The outlook for ice jam flooding on the Yukon and Kuskokwim rivers was improving Wednesday, as recovery continued in communities already hit by high waters.
The flooding started over the weekend and continued into this week as ice broke up on rivers and creeks and caused jams in some places, sending high water and chunks of ice into multiple Alaska communities. Officials have reported that the flooding inundated homes and swept some buildings off of their foundations. No injuries have been reported.
In Circle, on the banks of the Yukon, state officials reported that some services were being restored Wednesday.
Andrew Sather, a state emergency management specialist, said cell phone service was being set up using an AT&T mobile trailer. Circle’s power plant was also taken offline by the flood. Sather said the Alaska Energy Authority was transporting two mobile generators to the community. An electric contractor was also in town to assess and repair power lines so the grid can be reenergized, he said.
The National Weather Service says, overall, the Yukon River prognosis is looking better as the breakup front moves downstream. Hydrologist Ed Plumb said he flew the river from Stevens Village past Tanana Tuesday and observed a lot of moving ice.
“Pretty impressive to see 130 miles of ice running down the Yukon River,” Plumb said.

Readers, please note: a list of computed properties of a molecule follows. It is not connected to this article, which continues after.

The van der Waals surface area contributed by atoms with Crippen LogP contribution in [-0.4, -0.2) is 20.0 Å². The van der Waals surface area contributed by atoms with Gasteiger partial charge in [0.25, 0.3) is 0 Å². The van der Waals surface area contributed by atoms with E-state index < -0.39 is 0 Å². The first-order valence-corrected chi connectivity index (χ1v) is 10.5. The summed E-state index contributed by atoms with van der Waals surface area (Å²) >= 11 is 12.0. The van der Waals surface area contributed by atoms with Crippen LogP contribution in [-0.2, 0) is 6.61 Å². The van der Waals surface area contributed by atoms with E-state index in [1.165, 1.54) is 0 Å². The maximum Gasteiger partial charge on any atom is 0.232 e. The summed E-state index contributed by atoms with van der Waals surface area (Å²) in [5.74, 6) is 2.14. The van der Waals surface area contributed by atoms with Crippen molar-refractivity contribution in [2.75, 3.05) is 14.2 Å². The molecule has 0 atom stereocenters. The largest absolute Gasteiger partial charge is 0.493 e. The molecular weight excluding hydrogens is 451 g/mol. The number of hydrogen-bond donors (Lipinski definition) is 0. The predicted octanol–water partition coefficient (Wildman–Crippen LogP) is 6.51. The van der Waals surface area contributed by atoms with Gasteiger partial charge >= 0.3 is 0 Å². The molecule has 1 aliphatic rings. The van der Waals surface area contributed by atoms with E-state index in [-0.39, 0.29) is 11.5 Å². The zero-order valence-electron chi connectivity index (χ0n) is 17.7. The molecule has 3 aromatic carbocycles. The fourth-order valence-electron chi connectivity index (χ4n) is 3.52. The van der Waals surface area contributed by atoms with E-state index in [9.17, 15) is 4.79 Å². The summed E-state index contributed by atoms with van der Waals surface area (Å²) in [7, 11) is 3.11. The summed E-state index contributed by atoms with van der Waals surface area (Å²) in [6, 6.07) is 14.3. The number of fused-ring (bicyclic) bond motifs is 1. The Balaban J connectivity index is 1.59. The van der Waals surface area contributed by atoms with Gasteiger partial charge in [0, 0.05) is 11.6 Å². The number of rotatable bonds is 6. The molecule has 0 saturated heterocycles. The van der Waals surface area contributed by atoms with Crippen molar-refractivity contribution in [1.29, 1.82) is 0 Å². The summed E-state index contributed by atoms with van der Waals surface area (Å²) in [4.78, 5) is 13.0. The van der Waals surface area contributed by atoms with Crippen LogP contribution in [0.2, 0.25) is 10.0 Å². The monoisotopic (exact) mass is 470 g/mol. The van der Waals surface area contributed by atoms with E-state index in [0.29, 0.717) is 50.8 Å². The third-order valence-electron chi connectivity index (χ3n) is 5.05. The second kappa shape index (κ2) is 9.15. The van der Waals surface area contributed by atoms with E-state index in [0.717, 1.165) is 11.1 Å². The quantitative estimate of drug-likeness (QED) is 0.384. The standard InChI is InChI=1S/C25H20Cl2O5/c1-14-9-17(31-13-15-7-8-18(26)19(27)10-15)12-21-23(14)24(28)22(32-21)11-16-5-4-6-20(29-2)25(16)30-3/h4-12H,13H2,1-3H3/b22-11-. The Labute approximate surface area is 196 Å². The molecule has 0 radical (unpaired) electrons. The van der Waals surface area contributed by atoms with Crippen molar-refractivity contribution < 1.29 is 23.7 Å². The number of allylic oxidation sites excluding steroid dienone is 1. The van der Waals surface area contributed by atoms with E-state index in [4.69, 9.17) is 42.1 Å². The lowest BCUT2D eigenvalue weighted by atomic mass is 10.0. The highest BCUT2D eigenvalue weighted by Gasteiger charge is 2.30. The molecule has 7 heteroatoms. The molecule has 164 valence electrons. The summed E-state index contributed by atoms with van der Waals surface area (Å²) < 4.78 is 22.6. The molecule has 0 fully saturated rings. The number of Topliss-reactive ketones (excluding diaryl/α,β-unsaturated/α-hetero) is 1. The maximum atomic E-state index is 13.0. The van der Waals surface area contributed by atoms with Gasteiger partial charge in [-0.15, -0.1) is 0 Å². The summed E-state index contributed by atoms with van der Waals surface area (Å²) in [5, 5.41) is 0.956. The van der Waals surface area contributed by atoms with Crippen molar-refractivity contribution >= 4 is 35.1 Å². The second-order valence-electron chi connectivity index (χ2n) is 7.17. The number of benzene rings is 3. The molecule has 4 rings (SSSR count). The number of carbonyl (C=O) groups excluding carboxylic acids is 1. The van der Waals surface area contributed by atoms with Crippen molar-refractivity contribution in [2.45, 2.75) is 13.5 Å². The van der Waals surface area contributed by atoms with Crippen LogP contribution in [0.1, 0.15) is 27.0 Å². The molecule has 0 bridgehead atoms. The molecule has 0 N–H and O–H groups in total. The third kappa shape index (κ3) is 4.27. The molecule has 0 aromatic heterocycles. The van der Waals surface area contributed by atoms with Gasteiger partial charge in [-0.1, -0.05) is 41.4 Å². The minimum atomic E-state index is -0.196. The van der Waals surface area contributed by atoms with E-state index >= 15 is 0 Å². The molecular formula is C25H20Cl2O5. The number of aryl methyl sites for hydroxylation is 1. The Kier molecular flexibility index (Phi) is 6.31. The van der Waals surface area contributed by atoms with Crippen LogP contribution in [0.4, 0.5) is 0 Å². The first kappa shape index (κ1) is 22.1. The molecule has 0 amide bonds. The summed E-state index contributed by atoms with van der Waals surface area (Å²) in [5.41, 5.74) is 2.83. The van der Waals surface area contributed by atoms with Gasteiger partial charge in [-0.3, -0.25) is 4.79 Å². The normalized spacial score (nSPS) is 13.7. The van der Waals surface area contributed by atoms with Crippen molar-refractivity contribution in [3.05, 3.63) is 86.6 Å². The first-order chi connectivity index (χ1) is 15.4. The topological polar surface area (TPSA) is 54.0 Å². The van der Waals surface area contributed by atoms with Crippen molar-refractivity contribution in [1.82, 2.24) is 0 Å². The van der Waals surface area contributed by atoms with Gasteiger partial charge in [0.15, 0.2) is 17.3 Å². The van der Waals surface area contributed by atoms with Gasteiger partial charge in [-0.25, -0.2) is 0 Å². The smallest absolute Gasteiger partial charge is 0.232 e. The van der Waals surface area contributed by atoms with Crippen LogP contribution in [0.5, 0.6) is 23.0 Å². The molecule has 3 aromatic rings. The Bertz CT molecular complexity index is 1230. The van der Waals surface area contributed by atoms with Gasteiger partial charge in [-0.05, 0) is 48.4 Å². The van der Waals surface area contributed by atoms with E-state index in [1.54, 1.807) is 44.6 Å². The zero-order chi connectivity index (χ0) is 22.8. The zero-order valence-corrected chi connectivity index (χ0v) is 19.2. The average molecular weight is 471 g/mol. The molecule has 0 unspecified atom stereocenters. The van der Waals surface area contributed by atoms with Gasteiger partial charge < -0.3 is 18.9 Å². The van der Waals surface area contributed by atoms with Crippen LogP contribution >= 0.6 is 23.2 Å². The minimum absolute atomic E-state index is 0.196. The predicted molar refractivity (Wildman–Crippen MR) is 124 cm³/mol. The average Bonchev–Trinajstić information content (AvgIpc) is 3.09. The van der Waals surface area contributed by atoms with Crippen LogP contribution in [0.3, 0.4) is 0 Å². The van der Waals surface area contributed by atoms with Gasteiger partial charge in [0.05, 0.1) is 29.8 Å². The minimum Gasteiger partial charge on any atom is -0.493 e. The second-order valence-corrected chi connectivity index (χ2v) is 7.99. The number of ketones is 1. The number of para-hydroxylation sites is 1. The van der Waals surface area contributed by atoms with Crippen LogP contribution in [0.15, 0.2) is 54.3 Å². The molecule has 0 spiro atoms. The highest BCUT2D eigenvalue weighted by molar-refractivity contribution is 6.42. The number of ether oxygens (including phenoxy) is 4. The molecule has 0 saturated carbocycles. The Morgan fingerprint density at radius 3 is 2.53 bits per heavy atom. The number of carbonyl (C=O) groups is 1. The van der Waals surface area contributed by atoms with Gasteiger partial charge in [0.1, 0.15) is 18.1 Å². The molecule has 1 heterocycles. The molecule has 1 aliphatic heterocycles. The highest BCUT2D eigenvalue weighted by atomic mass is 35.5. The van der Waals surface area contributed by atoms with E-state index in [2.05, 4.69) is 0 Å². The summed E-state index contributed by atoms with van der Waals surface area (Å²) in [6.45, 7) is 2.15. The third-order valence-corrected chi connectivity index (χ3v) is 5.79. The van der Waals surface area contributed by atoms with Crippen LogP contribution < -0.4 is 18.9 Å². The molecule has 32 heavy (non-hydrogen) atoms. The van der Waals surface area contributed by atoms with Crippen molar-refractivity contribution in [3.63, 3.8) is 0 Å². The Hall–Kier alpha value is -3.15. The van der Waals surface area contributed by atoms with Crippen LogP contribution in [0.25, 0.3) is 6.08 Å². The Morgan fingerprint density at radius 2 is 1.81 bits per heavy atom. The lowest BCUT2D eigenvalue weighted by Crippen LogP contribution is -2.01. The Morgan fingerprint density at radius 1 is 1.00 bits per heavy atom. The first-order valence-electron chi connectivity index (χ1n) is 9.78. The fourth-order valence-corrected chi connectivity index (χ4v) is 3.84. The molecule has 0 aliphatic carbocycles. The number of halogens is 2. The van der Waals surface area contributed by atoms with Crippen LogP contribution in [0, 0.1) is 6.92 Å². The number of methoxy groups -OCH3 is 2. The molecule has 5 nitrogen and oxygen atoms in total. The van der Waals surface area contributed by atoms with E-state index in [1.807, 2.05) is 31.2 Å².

When responders flew ahead of the breakup front, Plumb said, they saw mostly rotten ice.
“It’s looking less likely that an ice jam will form just based on the conditions we saw downriver,” he said.
Plumb said a River Watch Team was scheduled to fly over the river Wednesday, from Tanana to Ruby and then downstream to Galena, where it will base for the next few days. Parts of the Yukon River near Tanana remain under a flood watch through 6 p.m. Wednesday.
On the lower Kuskokwim River in Southwest Alaska, a flood warning was in place for Kalskag through Thursday morning, said Mike Ottenweller, a weather service meteorologist. No major damage to buildings in Kalskag had been reported by late Wednesday morning, but floodwaters had been seen near parts of the airport.
A flood watch remains in effect through Thursday evening for villages downriver of Kalskag, including Tuluksak, Akiachak, Kwethluk and Tuluksak.
“At this point as we anticipate, that breakup front will slowly move downstream,” said Ottenweller. “The ice is starting to weaken in that area, and it’s still showing some signs of movement – it’s not completely jammed up.”
Earlier fears of possible flooding near Bethel have subsided, according to Ottenweller, due to weak ice and open leads at the river’s mouth.
A River Watch Team plane was set Wednesday to fly from Bethel to Kalskag, making an aerial assessment of the Kuskokwim, before traveling to Crooked Creek to join recovery assistance there.
Ottenweller urged people in the affected areas to monitor weather updates from the Alaska-Pacific River Forecast Center, and be ready to escape flooding as soon as they see it.
“With ice-jam flooding the water can rise pretty rapidly, as we’ve seen so far this year on the Yukon and the Kuskokwim,” he said.